Finally. HOME is open. In a HOMEwarming weekend full of celebrations, comes The Funfair. Interestingly, the first theatre production draws from history, as it’s an updated Manchester take on a German play set in the 1920s, courtesy of Manchester-born writer Simon Stephens.
Cash (Ben Batt) has lost his job and thinks his fiancée Caroline (Katie Moore) is about to leave him because of it. Fuelled by beer and adrenalin he’s ‘on one and leaves Caroline to face the funfair alone. (There’s no indication from Caroline that she’d behave in the way he thinks she will.) Caroline befriends outsider Johnny Chase (Rhodri Meilir) and leads him through the rollercoasters and candyfloss.
Batt impresses as the angry, crumbling, Cash, and you get the feeling that Moore’s flighty Caroline has a façade of confidence, as she yearns for more from life – she’s just not sure how to get it.
This being a funfair, there’s an old fashioned freak show. Literally, in the form of huge-headed individuals paraded for LOLs, but also in the hideous establishment figures businessman Billy Smoke (Ian Bartholomew) and lawyer David Spear (Christopher Wright). It does feel like they might just as easily both been ‘merchant bankers’ as the satire’s none too subtle on occasion. Though comically grotesque, a disproportionate amount of time is concentrated on these two pinstriped characters.
In essence, everyone is an outsider in some way. Cash casts out Caroline, Spear is a southerner (“He’s southern, you can tell by his hair”), etc. There’s little humanity, optimism or sense of a change to come – very little of substance happens to really endear the characters to the audience, so it’s not very easy to invest time in caring about many of them. Perhaps that’s the point: sometimes, for some people, life just is shit, and then you die.
In a play full of shade but lacking light, one of the few beacons of hope, is gangster’s girlfriend Esther (superbly understated Victoria Gee), a vulnerable and abused young woman with just enough fight left in her to seek out pricks of starlight to pin her hopes on.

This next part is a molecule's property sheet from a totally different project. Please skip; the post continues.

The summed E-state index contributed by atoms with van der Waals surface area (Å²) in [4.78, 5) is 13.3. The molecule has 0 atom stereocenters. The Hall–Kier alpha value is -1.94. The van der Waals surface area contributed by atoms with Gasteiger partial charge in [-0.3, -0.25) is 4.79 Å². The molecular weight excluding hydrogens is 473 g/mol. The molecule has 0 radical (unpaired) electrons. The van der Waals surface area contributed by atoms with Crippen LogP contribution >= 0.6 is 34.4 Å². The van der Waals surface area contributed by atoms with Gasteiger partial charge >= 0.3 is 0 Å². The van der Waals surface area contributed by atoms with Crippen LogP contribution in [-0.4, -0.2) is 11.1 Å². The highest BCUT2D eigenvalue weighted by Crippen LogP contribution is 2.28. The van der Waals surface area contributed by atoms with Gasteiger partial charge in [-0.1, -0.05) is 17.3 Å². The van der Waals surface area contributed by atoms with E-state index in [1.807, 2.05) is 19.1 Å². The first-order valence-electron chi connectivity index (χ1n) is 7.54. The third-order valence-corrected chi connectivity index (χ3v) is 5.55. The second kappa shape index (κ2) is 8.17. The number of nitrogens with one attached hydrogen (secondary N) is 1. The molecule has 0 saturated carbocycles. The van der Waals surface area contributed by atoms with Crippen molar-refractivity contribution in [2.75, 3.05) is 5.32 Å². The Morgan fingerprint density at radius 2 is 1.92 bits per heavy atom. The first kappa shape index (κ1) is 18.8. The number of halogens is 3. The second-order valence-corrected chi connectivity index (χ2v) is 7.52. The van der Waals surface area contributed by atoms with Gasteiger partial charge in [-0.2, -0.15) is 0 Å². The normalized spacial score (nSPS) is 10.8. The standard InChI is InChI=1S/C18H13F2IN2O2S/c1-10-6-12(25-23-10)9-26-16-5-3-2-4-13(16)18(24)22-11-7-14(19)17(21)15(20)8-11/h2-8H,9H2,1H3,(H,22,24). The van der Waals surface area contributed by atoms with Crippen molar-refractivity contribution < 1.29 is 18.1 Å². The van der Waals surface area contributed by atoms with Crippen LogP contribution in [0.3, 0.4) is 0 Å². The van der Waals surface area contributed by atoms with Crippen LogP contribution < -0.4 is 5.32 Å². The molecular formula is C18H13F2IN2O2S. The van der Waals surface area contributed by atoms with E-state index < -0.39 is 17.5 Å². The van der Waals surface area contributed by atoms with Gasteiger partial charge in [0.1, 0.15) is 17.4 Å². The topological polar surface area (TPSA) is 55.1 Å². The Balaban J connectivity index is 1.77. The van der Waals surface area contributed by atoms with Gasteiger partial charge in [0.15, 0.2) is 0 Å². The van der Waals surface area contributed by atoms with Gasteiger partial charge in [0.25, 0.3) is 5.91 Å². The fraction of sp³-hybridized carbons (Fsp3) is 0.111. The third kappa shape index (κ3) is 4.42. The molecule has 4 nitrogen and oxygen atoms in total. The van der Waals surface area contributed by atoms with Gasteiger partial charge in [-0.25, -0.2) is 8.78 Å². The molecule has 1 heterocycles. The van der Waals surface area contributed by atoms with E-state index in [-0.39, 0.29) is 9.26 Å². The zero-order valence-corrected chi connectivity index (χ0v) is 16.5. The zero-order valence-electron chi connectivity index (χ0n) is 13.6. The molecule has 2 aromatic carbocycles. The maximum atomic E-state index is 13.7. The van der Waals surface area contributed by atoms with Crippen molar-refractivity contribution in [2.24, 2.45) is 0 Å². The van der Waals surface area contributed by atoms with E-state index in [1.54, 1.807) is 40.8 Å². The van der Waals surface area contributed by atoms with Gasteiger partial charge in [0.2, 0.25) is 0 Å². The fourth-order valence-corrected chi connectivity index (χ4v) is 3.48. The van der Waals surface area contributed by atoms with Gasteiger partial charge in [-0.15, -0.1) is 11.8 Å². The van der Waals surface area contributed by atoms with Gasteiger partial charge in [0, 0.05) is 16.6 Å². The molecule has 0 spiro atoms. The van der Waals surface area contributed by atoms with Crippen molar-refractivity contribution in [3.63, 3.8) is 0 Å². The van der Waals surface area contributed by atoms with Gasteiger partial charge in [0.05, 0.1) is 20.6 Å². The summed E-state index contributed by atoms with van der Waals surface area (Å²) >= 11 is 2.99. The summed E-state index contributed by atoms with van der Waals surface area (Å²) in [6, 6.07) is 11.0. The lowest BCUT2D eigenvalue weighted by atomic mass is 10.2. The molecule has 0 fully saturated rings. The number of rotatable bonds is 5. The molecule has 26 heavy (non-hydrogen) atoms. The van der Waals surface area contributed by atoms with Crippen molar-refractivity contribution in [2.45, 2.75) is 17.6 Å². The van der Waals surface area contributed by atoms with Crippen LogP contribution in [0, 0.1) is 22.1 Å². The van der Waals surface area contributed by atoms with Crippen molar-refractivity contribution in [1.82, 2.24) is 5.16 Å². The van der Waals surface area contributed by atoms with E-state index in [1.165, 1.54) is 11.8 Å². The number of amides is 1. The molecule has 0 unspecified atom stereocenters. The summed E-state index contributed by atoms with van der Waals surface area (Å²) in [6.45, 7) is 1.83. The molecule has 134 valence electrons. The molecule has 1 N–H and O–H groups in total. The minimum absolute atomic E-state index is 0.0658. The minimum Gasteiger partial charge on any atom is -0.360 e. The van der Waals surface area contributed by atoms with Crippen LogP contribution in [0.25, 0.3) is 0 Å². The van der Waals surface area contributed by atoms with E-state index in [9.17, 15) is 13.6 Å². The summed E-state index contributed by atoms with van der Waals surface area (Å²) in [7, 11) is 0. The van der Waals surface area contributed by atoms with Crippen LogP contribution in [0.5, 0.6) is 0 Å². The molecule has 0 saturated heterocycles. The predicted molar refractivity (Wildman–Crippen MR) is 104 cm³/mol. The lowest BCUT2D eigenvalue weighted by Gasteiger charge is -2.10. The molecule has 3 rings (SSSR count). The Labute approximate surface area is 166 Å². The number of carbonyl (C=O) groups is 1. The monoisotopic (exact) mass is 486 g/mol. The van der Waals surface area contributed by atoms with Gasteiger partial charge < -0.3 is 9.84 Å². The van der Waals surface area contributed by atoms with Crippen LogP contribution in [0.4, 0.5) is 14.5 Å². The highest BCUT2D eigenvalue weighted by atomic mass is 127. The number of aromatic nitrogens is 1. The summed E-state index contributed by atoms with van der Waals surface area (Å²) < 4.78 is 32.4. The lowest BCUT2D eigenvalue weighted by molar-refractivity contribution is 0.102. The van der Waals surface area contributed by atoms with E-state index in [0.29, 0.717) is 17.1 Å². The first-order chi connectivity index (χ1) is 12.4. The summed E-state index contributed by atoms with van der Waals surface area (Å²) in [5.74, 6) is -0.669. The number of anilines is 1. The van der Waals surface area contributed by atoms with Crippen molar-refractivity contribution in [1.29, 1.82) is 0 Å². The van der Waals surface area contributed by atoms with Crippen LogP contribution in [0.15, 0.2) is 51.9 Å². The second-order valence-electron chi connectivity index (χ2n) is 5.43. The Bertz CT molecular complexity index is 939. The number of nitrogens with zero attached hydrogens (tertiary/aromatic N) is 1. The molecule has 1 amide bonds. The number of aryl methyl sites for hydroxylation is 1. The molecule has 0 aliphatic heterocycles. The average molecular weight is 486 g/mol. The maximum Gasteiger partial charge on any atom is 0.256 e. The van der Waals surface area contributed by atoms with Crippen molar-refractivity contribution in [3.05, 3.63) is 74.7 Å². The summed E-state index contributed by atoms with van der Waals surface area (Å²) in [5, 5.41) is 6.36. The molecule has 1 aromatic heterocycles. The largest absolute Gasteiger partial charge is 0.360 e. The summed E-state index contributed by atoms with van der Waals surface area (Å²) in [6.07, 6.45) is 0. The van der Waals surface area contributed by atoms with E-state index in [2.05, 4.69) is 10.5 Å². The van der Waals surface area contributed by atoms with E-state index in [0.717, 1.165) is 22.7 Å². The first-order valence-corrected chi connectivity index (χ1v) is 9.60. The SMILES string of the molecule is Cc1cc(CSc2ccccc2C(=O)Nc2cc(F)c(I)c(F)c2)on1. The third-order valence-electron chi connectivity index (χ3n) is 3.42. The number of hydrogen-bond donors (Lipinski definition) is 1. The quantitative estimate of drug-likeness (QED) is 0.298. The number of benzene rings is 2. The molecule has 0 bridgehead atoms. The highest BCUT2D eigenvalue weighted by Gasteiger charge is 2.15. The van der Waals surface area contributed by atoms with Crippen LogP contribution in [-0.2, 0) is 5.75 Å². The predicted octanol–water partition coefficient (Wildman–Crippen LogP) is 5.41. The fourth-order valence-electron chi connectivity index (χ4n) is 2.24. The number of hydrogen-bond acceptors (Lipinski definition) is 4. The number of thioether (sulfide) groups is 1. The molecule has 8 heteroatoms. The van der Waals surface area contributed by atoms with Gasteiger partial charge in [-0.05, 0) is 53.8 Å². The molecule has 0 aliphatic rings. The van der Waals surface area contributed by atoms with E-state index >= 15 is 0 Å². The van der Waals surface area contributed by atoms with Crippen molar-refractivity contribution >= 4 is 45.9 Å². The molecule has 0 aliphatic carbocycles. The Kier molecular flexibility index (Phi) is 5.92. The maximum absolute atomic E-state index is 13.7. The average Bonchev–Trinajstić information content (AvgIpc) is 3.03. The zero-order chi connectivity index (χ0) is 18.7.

Despite being on stage and in a traditional theatre setting, there’s a strong cinematic quality to The Funfair. Video designer Louis Price uses video and projection to create a wire fence, a dizzying carousel behind a red curtain. And then there’s the quirky stop start movements of the rag-tag company chorus, like so many wind-up toys on their backs, legs in the air among beer barrels (there are loads of lovely physical touches like that, from choreographer Imogen Knight). There’s a mix of industrial and carnival in Ti Green’s design: the backdrop reminds me of the concrete drabness in Piccadilly Gardens, and a ruched red velvet cylindrical curtain hangs like an enormous light shade from the ceiling and immediately Twin Peaks springs to mind (there’s more than a little David Lynch sprinkled here).
Music, like the design, adds more layers of interest to The Funfair. The band, led by guitarist Little Joseph (Max Runham), is sealed on show in their very own viewing gallery halfway up the stage wall. They play Eddie Cochran and Buddy Holly songs, and freak-show Juanita’s (CiCi Howells) vocals on Love Letters are gorgeously rich – showstopping, really. The audience (on stage and off) recognises the beauty beyond her strange appearance. (Full of other fine musical selections from composer and arranger Dave Price, one of my personal favourites closes the play: Cat Power’s The Moon.)
Ödön von Horváth’s original 1929 play, Kasimir and Karoline is set in a Berlin beer hall right after the Wall Street Crash, whereas Stephens adapts the story to Manchester and now-ish. The Funfair’s place in history feels less certain. It could be right now, or the 1950s or 25 years ago. Ostensibly a fair is a place to escape, but there are only very rare moments of joy in The Funfair, and those tend to lead into grimness of some kind or another. It’s also a misogynistic world, with violence and threats towards women and a pervasive air of sexual misuse and degradation. The political commentary is very much on the theme of broken Britain and anti-bankers – no surprises there, really, the recent election result certainly prepares many audience members for the despair on stage.
This is a captivating production: a grubby wasteland of a world full of bleak futures, seedy characters and arresting images. There’s a definite wow factor – multiple wows – but of the whole shebang it’s the script and story which impress me the least. Yes, ok, they’re pretty important – but oddly my enjoyment isn’t wedded to them.
In many ways, The Funfair is breathtaking. It’s a visual flourish, setting the tone for a new, world-class arts centre. It’s an unusual play to open with, but the intent seems clear. I had hoped before it opened that Manchester’s new arts home wouldn’t simply be ‘more of the same’, and director Walter Meierjohann ensures that The Funfair boldly leads us firmly away from that.
Reviewed on 21 May 2015
The Funfair runs 14 May – 13 June 2015 at HOME